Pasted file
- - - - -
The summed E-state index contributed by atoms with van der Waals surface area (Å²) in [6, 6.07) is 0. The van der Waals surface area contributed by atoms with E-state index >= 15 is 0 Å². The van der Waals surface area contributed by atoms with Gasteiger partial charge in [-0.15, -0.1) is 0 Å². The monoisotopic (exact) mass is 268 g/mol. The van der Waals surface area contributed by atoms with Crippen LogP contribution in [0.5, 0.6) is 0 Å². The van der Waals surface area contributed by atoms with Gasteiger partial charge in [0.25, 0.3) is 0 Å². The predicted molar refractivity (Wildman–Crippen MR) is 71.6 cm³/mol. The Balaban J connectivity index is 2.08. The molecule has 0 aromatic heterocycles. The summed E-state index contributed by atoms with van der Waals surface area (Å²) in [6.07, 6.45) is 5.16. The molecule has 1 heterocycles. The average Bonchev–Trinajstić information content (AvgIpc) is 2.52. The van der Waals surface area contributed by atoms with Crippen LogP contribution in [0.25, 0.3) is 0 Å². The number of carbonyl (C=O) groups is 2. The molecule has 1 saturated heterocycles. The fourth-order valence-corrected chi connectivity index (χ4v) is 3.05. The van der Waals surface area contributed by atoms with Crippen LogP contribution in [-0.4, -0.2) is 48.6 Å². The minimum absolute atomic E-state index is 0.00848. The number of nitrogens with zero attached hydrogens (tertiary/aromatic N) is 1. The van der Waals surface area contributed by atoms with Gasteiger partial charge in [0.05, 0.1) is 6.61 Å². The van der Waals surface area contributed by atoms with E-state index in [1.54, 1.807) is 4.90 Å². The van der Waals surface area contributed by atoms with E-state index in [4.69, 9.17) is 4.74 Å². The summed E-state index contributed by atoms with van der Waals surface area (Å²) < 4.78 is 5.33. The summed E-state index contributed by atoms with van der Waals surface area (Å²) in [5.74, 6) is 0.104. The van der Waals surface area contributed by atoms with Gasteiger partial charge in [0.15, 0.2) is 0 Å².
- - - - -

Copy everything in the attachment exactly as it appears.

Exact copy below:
The summed E-state index contributed by atoms with van der Waals surface area (Å²) in [6, 6.07) is 0. The van der Waals surface area contributed by atoms with E-state index >= 15 is 0 Å². The van der Waals surface area contributed by atoms with Gasteiger partial charge in [-0.15, -0.1) is 0 Å². The monoisotopic (exact) mass is 268 g/mol. The van der Waals surface area contributed by atoms with Crippen LogP contribution in [0.5, 0.6) is 0 Å². The van der Waals surface area contributed by atoms with Gasteiger partial charge in [0.25, 0.3) is 0 Å². The predicted molar refractivity (Wildman–Crippen MR) is 71.6 cm³/mol. The Balaban J connectivity index is 2.08. The molecule has 0 aromatic heterocycles. The summed E-state index contributed by atoms with van der Waals surface area (Å²) in [6.07, 6.45) is 5.16. The molecule has 1 heterocycles. The average Bonchev–Trinajstić information content (AvgIpc) is 2.52. The van der Waals surface area contributed by atoms with Crippen LogP contribution in [0.25, 0.3) is 0 Å². The number of carbonyl (C=O) groups is 2. The molecule has 1 saturated heterocycles. The fourth-order valence-corrected chi connectivity index (χ4v) is 3.05. The van der Waals surface area contributed by atoms with Crippen LogP contribution in [-0.4, -0.2) is 48.6 Å². The minimum absolute atomic E-state index is 0.00848. The number of nitrogens with zero attached hydrogens (tertiary/aromatic N) is 1. The van der Waals surface area contributed by atoms with Gasteiger partial charge in [0.05, 0.1) is 6.61 Å². The van der Waals surface area contributed by atoms with E-state index in [1.54, 1.807) is 4.90 Å². The van der Waals surface area contributed by atoms with E-state index in [4.69, 9.17) is 4.74 Å². The summed E-state index contributed by atoms with van der Waals surface area (Å²) < 4.78 is 5.33. The summed E-state index contributed by atoms with van der Waals surface area (Å²) in [5.74, 6) is 0.104. The van der Waals surface area contributed by atoms with Gasteiger partial charge in [0.15, 0.2) is 0 Å².